In this last installment of his sermon, Rev. Atwood shares some more personal thoughts and an appeal.
by Rev. Nate Atwood
And so I sit, in my driveway, hymnal in hand, meditating on the words of the past hymns, “My Country ’tis of Thee,” and thus upon the thoughts of those who had a much higher vision for America than I hold—“Our father’s God to Thee, Author of liberty, to Thee we sing; long may our land be bright with freedom’s holy light; protect us by Thy might, Great God our King.” I open my Bible and drink in the Scriptural truth recorded by Moses, “I am the Lord thy God that
brought thee out of the land of slavery. . . .” “Proclaim liberty throughout the land and to all the inhabitants thereof. . . .” Yes, it is God who gave us liberty.
And as I think on these things I watch my two-year-old son playing in our backyard, this blond-haired little boy wandering from swing set to flower bed . . . in his own way rejoicing in the gifts of God. He is happy. He is safe. He is free. May God grant that he will continue to grow up in a nation of liberty wherein he will have the privilege of pursuing the dreams God has for His life. May he live in the dignity which only freedom can fully afford and which cost our founding fathers and their families so very much.
As I sit, and meditate, and watch my son, it seems my sanctified imagination gets swept away, and in this holy moment I sense a peculiar variation of the “cloud of witnesses” round about me. I imagine–and it is only inspired imagination—General Washington, President Adams, and Patrick Henry standing around my chair, their hand upon my shoulder, their gaze also fixed upon little Noah. I see them in my mind’s eye smiling at this blond boy’s freedom, safety, promise, and pleasure at swings and slides and flowers.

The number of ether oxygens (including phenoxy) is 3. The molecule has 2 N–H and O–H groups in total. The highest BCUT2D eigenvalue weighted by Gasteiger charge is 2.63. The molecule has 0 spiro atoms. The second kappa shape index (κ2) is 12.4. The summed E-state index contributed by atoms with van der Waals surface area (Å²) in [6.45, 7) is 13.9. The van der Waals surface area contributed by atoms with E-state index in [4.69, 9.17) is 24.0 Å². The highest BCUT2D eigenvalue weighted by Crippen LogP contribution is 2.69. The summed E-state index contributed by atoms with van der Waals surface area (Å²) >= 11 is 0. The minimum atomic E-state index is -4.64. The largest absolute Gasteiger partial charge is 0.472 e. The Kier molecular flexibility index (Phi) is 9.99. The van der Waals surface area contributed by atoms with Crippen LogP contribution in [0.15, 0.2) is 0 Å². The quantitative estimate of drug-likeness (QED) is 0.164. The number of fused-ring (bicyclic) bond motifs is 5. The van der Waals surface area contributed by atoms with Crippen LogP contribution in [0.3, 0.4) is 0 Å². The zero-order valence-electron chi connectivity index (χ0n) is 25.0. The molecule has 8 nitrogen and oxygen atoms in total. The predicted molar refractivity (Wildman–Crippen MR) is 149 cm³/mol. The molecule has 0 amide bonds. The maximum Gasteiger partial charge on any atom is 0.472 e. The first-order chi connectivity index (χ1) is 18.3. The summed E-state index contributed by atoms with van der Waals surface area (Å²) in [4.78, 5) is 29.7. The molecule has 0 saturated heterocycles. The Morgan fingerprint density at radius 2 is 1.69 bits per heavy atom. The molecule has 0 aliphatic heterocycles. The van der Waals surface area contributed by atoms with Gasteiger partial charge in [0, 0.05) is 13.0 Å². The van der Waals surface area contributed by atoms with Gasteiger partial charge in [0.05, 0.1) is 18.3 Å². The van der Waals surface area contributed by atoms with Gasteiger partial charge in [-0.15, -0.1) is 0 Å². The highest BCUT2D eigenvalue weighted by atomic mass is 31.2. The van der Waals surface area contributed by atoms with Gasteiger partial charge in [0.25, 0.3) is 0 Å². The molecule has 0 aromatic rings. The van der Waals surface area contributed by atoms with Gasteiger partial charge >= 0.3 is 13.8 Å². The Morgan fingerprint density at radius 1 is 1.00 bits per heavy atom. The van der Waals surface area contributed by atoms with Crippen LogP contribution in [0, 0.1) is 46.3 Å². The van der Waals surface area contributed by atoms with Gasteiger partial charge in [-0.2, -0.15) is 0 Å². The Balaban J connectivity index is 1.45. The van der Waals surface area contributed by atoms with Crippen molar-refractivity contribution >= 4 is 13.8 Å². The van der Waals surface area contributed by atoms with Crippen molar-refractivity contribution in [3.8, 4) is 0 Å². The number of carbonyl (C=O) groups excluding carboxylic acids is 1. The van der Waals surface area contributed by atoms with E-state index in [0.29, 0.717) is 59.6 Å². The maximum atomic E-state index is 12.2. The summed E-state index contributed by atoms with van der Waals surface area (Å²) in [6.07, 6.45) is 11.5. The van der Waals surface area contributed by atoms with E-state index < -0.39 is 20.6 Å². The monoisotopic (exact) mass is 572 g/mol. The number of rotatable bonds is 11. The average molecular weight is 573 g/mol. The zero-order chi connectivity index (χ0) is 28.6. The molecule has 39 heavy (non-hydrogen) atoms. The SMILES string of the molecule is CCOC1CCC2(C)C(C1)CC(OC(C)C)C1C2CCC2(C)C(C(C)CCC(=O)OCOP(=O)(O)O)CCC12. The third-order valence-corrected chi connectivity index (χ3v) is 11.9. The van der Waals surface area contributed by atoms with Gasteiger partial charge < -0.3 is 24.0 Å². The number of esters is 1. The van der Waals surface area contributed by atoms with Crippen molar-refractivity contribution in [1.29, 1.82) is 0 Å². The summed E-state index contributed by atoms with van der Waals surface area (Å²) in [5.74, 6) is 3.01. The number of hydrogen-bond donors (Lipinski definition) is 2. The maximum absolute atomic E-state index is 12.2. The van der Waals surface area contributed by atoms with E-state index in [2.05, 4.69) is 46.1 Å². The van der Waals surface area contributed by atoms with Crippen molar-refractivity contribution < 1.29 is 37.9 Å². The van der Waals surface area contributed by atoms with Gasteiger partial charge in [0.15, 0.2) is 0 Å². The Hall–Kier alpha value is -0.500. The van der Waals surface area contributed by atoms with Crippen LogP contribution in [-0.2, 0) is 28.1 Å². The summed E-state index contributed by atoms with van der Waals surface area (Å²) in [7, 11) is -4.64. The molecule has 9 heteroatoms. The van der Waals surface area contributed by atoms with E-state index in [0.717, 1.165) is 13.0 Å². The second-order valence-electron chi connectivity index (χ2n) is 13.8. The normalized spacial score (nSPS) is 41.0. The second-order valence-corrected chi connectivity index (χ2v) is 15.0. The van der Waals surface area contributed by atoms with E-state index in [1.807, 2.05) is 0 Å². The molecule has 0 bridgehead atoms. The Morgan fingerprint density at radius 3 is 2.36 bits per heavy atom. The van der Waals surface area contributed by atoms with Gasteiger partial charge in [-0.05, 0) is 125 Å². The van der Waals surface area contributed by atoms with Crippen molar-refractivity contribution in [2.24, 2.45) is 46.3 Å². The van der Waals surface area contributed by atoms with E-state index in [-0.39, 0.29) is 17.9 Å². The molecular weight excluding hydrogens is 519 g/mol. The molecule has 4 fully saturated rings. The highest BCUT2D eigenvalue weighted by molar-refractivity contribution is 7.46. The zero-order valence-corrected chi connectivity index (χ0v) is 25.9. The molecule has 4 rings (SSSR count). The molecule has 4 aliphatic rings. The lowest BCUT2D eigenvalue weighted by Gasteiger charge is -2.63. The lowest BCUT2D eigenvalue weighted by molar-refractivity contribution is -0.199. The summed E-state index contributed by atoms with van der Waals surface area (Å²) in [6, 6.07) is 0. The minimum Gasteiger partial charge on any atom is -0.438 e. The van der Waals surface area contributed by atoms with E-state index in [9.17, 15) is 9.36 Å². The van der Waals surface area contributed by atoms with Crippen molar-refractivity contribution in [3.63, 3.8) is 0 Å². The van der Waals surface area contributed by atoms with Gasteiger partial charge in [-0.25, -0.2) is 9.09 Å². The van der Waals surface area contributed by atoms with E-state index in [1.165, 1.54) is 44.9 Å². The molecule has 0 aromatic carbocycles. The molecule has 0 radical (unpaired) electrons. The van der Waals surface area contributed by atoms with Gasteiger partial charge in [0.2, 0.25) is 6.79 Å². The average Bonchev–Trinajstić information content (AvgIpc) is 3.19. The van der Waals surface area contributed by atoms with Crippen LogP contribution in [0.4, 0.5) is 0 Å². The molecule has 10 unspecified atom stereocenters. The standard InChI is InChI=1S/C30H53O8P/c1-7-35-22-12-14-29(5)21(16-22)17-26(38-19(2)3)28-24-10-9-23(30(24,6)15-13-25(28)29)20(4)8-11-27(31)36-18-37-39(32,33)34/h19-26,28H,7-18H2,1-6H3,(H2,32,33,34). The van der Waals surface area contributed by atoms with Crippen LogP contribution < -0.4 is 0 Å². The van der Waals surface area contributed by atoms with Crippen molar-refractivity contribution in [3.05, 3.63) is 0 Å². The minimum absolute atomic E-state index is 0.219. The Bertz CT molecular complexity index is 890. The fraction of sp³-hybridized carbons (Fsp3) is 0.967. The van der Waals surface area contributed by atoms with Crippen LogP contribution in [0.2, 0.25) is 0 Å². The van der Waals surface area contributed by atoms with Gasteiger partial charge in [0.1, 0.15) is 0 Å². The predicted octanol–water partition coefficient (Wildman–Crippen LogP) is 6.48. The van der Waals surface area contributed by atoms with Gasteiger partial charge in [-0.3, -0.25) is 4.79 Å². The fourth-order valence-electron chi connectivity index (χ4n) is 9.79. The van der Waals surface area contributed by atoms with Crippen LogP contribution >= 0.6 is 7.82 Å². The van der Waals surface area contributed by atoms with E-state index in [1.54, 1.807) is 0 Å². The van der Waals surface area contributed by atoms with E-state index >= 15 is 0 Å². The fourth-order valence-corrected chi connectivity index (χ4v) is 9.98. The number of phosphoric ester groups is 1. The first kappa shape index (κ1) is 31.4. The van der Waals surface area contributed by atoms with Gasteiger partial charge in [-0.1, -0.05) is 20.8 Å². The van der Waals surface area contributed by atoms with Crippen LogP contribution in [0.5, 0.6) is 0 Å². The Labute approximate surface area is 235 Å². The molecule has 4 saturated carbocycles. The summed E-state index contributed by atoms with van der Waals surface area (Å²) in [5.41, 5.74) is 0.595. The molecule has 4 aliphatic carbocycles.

I can almost hear their voices, softly saying, “This is what we did it for . . . so that you could raise your son in the dignity, potential, and joy which freedom affords. We delight with you, young citizen. Our sacrifices were well worth it. Now, raise him to the Light and introduce him to the Author of Freedom. And in that introduction make sure that he knows the sacred story of this nation as well as the history of Israel. Teach him to think Biblically. Yes, make him a student of history.”
Reverend Nate Atwood has been in the ministry for sixteen years as an ordained minister in the Presbyterian Church. He has been Senior Pastor at Kempsville Presbyterian Church in Virginia Beach, Virginia, since Palm Sunday, 1999.